Using carbon nanotubes for drug delivery
Carbon nanotubes, or tiny hollow cylinders of one-atom-thick carbon sheets, have incredible potential for a wide variety of applications due to their strength, flexibility, and other uniquely powerful properties. They are particularly promising in nanotechnology and electronics applications, but Carnegie Mellon University's Kris Dahl and Mohammad Islam are on an interdisciplinary mission to put these carbon nanotubes to a new use—in medicine.
By combining their respective fields of expertise, Dahl, an associate professor of Chemical Engineering and Biomedical Engineering, and Islam, an associate research professor of Materials Science and Engineering, have been working together for years to answer many questions related to using carbon nanotube-based structures for drug delivery.
Through the years, Dahl and Islam have made significant advancements in biomedical carbon nanotube research—just in 2016, they have already published two articles detailing their research related to engineering proteins which wrap around specific types of drugs in order for them to be delivered more effectively. The drugs, when being delivered to the body's cells, sit on the surface of the carbon nanotubes, then are covered by proteins.
Picture feeding a dog a pill. In order to do so, one would wrap it in cheese to mask the medicine and make it more appealing. In a similar vein, to enhance drug delivery, Dahl and Islam have engineered proteins that wrap around the drug-coated carbon nanotubes. The cells, which love these proteins, more readily take up the drug—much as a dog would more readily eat the cheese-coated pill.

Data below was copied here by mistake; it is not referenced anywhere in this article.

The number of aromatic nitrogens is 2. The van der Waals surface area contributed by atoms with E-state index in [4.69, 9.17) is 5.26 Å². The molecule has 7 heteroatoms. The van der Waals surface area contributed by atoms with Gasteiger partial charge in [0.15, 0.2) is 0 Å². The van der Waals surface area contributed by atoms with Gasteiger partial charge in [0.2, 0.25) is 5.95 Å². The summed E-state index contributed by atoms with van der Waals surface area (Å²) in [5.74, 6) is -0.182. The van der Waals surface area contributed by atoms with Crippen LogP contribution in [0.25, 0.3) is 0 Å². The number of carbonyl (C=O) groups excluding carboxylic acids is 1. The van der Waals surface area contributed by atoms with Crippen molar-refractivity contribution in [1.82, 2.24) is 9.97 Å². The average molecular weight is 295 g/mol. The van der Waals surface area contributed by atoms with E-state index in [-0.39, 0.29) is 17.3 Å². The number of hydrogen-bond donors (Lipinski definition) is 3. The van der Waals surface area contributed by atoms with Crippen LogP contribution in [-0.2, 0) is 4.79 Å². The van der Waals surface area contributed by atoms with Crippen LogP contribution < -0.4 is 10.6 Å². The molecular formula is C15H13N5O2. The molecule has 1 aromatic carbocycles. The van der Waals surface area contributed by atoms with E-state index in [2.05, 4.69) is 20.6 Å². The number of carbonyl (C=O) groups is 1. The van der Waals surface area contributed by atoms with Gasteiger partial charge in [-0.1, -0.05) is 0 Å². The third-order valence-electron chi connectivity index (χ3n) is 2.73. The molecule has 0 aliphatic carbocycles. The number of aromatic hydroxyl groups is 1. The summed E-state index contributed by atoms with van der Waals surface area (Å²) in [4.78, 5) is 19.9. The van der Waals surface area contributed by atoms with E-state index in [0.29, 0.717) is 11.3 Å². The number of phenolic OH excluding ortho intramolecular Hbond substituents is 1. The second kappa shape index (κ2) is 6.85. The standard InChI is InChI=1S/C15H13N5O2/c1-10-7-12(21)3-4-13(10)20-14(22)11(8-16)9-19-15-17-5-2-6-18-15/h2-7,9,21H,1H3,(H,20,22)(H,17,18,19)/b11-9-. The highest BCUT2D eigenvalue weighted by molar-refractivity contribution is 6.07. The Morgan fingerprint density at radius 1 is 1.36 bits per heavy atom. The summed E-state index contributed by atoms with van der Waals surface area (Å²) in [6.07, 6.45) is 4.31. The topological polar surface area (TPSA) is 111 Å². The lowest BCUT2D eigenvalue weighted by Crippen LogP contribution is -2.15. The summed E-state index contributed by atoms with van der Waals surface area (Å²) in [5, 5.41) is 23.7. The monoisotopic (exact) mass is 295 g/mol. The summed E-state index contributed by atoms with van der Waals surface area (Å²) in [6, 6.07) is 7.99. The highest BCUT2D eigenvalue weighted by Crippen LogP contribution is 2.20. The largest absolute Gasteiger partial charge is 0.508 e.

"The great thing about using carbon nanotubes to deliver drugs is that, scientifically, they're just carbon," explains Dahl. "They're similar to graphite in pencils, diamond, or char—they're just organized in a different way. But because they're latticed in this certain way, cells don't break them down. Another advantage of this drug delivery method is the fact that these nanotubes are nearly completely inert to the cell. You can get tens of millions of them inside the cell before there's any real impact on the cell, and that means you can deliver a huge amount of a drug and it doesn't really disrupt the cells."
The two articles published this year, entitled "Enhanced intracellular delivery of small molecules and drugs via non-covalent ternary dispersions of single-wall carbon nanotubes" and "Delivering single-walled carbon nanotubes to the nucleus using engineered nuclear protein domains," are a huge step in the advancement of this field. If cells are more likely to absorb large amounts of the drug being delivered, then the efficacy of the drug increases significantly.
The next question to tackle? How to target specific cells.
"Now that we understand how to disperse carbon nanotubes, how to control the toxicity, how to deliver them to the cells, how to detect them or identify where they are in the cell—now we are in a place where we can begin to target specific cells," says Islam. "Because carbon nanotubes have such a high surface area and they go into the cell by the millions, you can have a very high efficiency of delivery to a specific cell."
In June, Dahl and Islam will each be presenting aspects of this work at the Carbon Nanostructures in Medicine and Biology Symposium of the Electrochemical Society conference, a meeting ground where leaders in the field have long discussed advances in nanomaterial technology and science. Dahl and Islam are proud that their collaboration has allowed innovation in the area of bionanomedicine and drug delivery, embodying the Carnegie Mellon spirit of interdisciplinary research.